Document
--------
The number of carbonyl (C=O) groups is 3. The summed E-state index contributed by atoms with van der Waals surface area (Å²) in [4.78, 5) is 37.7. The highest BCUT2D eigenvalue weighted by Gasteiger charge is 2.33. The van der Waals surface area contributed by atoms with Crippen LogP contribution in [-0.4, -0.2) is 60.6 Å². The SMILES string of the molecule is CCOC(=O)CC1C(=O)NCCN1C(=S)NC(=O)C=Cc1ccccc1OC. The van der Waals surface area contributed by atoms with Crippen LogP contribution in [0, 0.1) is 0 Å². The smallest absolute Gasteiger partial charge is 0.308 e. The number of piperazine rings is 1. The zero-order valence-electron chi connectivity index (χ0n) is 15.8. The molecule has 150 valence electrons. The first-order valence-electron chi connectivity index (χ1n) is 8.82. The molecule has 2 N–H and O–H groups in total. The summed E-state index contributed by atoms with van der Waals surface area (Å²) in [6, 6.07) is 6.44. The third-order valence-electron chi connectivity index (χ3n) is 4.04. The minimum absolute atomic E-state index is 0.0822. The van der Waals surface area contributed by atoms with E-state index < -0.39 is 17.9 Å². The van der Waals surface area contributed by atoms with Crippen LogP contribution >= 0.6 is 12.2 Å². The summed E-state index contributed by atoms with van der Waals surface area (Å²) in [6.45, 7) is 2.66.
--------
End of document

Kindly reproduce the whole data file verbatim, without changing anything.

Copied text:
The number of carbonyl (C=O) groups is 3. The summed E-state index contributed by atoms with van der Waals surface area (Å²) in [4.78, 5) is 37.7. The highest BCUT2D eigenvalue weighted by Gasteiger charge is 2.33. The van der Waals surface area contributed by atoms with Crippen LogP contribution in [-0.4, -0.2) is 60.6 Å². The SMILES string of the molecule is CCOC(=O)CC1C(=O)NCCN1C(=S)NC(=O)C=Cc1ccccc1OC. The van der Waals surface area contributed by atoms with Crippen LogP contribution in [0, 0.1) is 0 Å². The smallest absolute Gasteiger partial charge is 0.308 e. The number of piperazine rings is 1. The zero-order valence-electron chi connectivity index (χ0n) is 15.8. The molecule has 150 valence electrons. The first-order valence-electron chi connectivity index (χ1n) is 8.82. The molecule has 2 N–H and O–H groups in total. The summed E-state index contributed by atoms with van der Waals surface area (Å²) in [6, 6.07) is 6.44. The third-order valence-electron chi connectivity index (χ3n) is 4.04. The minimum absolute atomic E-state index is 0.0822. The van der Waals surface area contributed by atoms with E-state index < -0.39 is 17.9 Å². The van der Waals surface area contributed by atoms with Crippen LogP contribution >= 0.6 is 12.2 Å². The summed E-state index contributed by atoms with van der Waals surface area (Å²) in [6.45, 7) is 2.66.